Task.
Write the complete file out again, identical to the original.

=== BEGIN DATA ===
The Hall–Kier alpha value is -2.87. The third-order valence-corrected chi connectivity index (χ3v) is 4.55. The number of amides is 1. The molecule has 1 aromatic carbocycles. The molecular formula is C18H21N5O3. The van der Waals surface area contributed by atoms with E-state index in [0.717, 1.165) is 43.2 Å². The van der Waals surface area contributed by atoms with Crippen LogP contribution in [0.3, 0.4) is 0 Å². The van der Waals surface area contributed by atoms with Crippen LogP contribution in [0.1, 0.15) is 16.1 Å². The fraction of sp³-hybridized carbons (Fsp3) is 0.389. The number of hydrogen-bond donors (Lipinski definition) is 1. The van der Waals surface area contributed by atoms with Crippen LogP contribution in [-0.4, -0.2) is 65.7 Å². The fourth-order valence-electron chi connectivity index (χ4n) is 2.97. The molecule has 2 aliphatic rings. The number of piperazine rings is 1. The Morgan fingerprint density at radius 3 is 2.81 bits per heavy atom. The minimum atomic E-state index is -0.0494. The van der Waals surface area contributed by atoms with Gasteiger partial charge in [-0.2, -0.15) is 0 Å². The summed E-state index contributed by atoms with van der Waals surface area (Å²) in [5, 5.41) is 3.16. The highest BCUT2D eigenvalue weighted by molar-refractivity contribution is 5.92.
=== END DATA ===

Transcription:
The Hall–Kier alpha value is -2.87. The third-order valence-corrected chi connectivity index (χ3v) is 4.55. The number of amides is 1. The molecule has 1 aromatic carbocycles. The molecular formula is C18H21N5O3. The van der Waals surface area contributed by atoms with E-state index in [0.717, 1.165) is 43.2 Å². The van der Waals surface area contributed by atoms with Crippen LogP contribution in [0.3, 0.4) is 0 Å². The van der Waals surface area contributed by atoms with Crippen LogP contribution in [0.1, 0.15) is 16.1 Å². The fraction of sp³-hybridized carbons (Fsp3) is 0.389. The number of hydrogen-bond donors (Lipinski definition) is 1. The van der Waals surface area contributed by atoms with Crippen LogP contribution in [-0.4, -0.2) is 65.7 Å². The fourth-order valence-electron chi connectivity index (χ4n) is 2.97. The molecule has 2 aliphatic rings. The number of piperazine rings is 1. The Morgan fingerprint density at radius 3 is 2.81 bits per heavy atom. The minimum atomic E-state index is -0.0494. The van der Waals surface area contributed by atoms with Gasteiger partial charge in [-0.2, -0.15) is 0 Å². The summed E-state index contributed by atoms with van der Waals surface area (Å²) in [5, 5.41) is 3.16. The highest BCUT2D eigenvalue weighted by molar-refractivity contribution is 5.92.